So we now sit second in the group, just behind our competitors tomorrow, Carleton, and one point ahead of Heilbronn University. Every permutation is possible with only one team (Carleton) now guaranteed for the quarter-finals and the other three teams all in a position to get the remaining place.
The teams started the final group round today at 6.45am as all groups must be completed by lunchtime.
Todays’ final group case was ‘Samsung Mobile: Market Share and Profitability in Smartphone’s’ with a tight three-hour turnaround for all teams. Everything depended on the outcome of both matches in our group and it couldn’t have been closer. We were against the group leaders and current champions, Carleton, with a 100% record. We didn’t dint that record but we did enough to finish second in the group and qualify with the top eight teams for the quarter-finals.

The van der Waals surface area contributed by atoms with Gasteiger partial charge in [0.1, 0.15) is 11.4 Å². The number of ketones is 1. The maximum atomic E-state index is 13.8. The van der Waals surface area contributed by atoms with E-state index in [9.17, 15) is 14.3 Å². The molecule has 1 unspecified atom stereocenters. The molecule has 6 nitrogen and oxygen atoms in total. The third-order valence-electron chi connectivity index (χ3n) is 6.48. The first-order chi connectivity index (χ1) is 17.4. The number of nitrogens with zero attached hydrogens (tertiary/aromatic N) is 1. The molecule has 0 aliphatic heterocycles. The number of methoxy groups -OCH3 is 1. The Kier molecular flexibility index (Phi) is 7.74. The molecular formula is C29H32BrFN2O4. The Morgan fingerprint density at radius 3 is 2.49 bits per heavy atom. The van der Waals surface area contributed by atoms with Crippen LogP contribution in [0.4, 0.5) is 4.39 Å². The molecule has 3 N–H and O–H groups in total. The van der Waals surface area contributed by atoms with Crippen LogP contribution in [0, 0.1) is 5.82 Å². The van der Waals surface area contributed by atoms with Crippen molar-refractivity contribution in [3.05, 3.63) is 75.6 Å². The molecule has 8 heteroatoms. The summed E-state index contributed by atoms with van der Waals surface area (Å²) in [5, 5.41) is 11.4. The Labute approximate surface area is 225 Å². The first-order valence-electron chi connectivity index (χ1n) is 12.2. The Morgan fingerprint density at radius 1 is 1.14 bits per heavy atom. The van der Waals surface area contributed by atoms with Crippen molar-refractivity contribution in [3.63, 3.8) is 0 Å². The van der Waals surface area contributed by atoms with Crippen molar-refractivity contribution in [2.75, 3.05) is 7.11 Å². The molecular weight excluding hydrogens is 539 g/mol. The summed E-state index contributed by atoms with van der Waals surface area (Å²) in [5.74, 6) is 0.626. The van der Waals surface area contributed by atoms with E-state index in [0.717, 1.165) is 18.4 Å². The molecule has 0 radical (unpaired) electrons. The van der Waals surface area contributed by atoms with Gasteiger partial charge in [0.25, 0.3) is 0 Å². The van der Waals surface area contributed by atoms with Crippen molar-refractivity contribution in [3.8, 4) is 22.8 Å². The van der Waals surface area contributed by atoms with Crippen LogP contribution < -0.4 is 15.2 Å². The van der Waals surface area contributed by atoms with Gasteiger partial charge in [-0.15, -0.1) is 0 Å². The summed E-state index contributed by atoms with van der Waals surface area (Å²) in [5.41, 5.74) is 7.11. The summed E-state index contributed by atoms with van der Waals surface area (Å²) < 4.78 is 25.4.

Day Three, Part Two
So with a mere 90 minute break the team entered the preparation room one more time, on this occasion, against our great friends Memorial University in the quarter-final match. This was also a three-hour preparation. The case was a BTB one titled ‘Ultrarope: Crafting a go-to-Market Strategy for Kone’s Innovative ‘Ultrarope’ Hoisting Cable’. Despite the grueling day with two cases back-to-back the team did a magnificent job with a bold, innovative strategy, enough to win the day and go forward to the final day, along with Concordia University, London Southbank University and Carleton University.
Day Four (the day off)